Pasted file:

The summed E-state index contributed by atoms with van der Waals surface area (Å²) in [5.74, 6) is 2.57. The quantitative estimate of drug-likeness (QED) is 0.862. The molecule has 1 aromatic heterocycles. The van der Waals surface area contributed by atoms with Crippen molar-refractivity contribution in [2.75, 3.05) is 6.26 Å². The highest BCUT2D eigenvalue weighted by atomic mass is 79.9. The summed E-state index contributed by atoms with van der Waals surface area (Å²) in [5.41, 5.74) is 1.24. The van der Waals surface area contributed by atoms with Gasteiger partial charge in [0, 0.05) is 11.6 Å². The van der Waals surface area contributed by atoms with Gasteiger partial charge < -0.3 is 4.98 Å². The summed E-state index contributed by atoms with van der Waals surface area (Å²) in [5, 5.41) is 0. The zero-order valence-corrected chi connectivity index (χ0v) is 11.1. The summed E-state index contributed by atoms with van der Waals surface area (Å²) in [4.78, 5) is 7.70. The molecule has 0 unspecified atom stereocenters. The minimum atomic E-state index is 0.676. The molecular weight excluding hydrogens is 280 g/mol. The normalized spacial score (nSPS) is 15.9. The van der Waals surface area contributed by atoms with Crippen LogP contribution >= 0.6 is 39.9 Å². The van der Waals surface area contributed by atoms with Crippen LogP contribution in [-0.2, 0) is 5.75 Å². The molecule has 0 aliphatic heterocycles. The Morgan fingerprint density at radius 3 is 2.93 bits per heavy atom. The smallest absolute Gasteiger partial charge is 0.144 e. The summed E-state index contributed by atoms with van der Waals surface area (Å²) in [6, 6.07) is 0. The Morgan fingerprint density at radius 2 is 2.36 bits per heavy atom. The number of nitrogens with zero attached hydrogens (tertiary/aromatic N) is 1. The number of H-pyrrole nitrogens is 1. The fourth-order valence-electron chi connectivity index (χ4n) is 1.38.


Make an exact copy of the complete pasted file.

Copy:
The summed E-state index contributed by atoms with van der Waals surface area (Å²) in [5.74, 6) is 2.57. The quantitative estimate of drug-likeness (QED) is 0.862. The molecule has 1 aromatic heterocycles. The van der Waals surface area contributed by atoms with Crippen molar-refractivity contribution in [2.75, 3.05) is 6.26 Å². The highest BCUT2D eigenvalue weighted by atomic mass is 79.9. The summed E-state index contributed by atoms with van der Waals surface area (Å²) in [5.41, 5.74) is 1.24. The van der Waals surface area contributed by atoms with Gasteiger partial charge in [0, 0.05) is 11.6 Å². The van der Waals surface area contributed by atoms with Gasteiger partial charge < -0.3 is 4.98 Å². The summed E-state index contributed by atoms with van der Waals surface area (Å²) in [5, 5.41) is 0. The zero-order valence-corrected chi connectivity index (χ0v) is 11.1. The summed E-state index contributed by atoms with van der Waals surface area (Å²) in [4.78, 5) is 7.70. The molecule has 0 unspecified atom stereocenters. The minimum atomic E-state index is 0.676. The molecular weight excluding hydrogens is 280 g/mol. The normalized spacial score (nSPS) is 15.9. The van der Waals surface area contributed by atoms with Crippen LogP contribution >= 0.6 is 39.9 Å². The van der Waals surface area contributed by atoms with Crippen LogP contribution in [-0.2, 0) is 5.75 Å². The molecule has 0 aliphatic heterocycles. The Morgan fingerprint density at radius 3 is 2.93 bits per heavy atom. The smallest absolute Gasteiger partial charge is 0.144 e. The summed E-state index contributed by atoms with van der Waals surface area (Å²) in [6, 6.07) is 0. The Morgan fingerprint density at radius 2 is 2.36 bits per heavy atom. The number of nitrogens with zero attached hydrogens (tertiary/aromatic N) is 1. The number of H-pyrrole nitrogens is 1. The fourth-order valence-electron chi connectivity index (χ4n) is 1.38.